Barnett Newman: The Abstract Expressionist of Mythical Sublimity
Creating monumental color field paintings consist of rectangles of rich, often mono- or bi-chromatic color and a symbol “zip” which altogether embody the essence of myth and sublimity, the American artist, Barnett Newman, is celebrated as one of the major figures in abstract expressionism and one of the most intellectual artists of the New York School.
Acclaimed as one of the foremost of the color field painters, Newman was born on January 29, 1905, in New York City, to Jewish parents who had immigrated to New York from Russian Poland. He started drawing at the Art Students League during high school, continuing to take classes there while earning a philosophy degree from City College of New York.
Following his college graduation, Newman worked for his father’s clothing manufacturing business until it failed after the 1929 stock market crash. In 1933, he ran for mayor of his city on a write-in ticket with a cultural platform and maintained a keen awareness of such modern horrors as Nazism and the atomic bomb. In 1936, he married Annalee Greenhouse, an art teacher.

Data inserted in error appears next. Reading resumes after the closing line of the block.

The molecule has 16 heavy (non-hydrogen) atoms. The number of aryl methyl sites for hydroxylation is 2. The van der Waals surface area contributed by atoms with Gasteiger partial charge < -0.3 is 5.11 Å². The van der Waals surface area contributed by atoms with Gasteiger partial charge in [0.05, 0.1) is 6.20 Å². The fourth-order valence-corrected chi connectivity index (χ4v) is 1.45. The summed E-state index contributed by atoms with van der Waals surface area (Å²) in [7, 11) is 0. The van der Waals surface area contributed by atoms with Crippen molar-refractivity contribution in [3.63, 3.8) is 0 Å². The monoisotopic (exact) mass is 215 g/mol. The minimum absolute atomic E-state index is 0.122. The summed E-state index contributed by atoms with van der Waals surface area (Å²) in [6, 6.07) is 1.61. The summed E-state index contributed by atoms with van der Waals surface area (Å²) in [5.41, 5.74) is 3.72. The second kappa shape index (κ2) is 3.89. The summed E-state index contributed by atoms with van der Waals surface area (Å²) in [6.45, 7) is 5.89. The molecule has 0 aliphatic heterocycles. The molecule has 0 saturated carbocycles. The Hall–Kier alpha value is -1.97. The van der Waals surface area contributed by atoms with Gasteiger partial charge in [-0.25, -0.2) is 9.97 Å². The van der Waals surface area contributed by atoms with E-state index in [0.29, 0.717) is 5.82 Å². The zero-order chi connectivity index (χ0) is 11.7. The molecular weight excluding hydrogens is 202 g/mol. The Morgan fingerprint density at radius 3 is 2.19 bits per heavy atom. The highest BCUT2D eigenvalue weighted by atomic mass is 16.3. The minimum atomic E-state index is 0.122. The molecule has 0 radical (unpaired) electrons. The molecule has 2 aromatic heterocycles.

During the early 1940s, Newman gave up painting entirely. Instead, he studied natural history, ornithology, and Pre-Columbian art, wrote museum catalog essays and art reviews, and organized exhibitions. In 1944, he had returned to art practice, inspired in part by Surrealism. In 1946, the Betty Parsons Gallery began to represent his paintings.
The year 1948 was a major turning point in Newman’s career. He began developing a pictorial device he called a “zip”, a verticle stripe of color running the length of the canvas, and this led to the painting “Onement” (1948). The device would become the trademark of all his work to come. With it, he suspended a painting’s traditional opposition of figure and ground and created an enveloping experience of color in which the viewer herself, physically and emotionally, is invoked by the zip- gestured to as a being filled with the original spark of life.
Largely unappreciated during his life, Newman is now viewed as crucial to the Abstract Expressionist movement and as a precursor to Minimalism. Unlike those more stark canvases that focused on the non-representational meaning of shapes and colors, Newman brought a more philosophical edge to his paintings, infusing them with his own self, and inviting the audience to experience them with both their bodies and their psyches.
At the age of 65, Barnett Newman died on July 4, 1970, in New York City.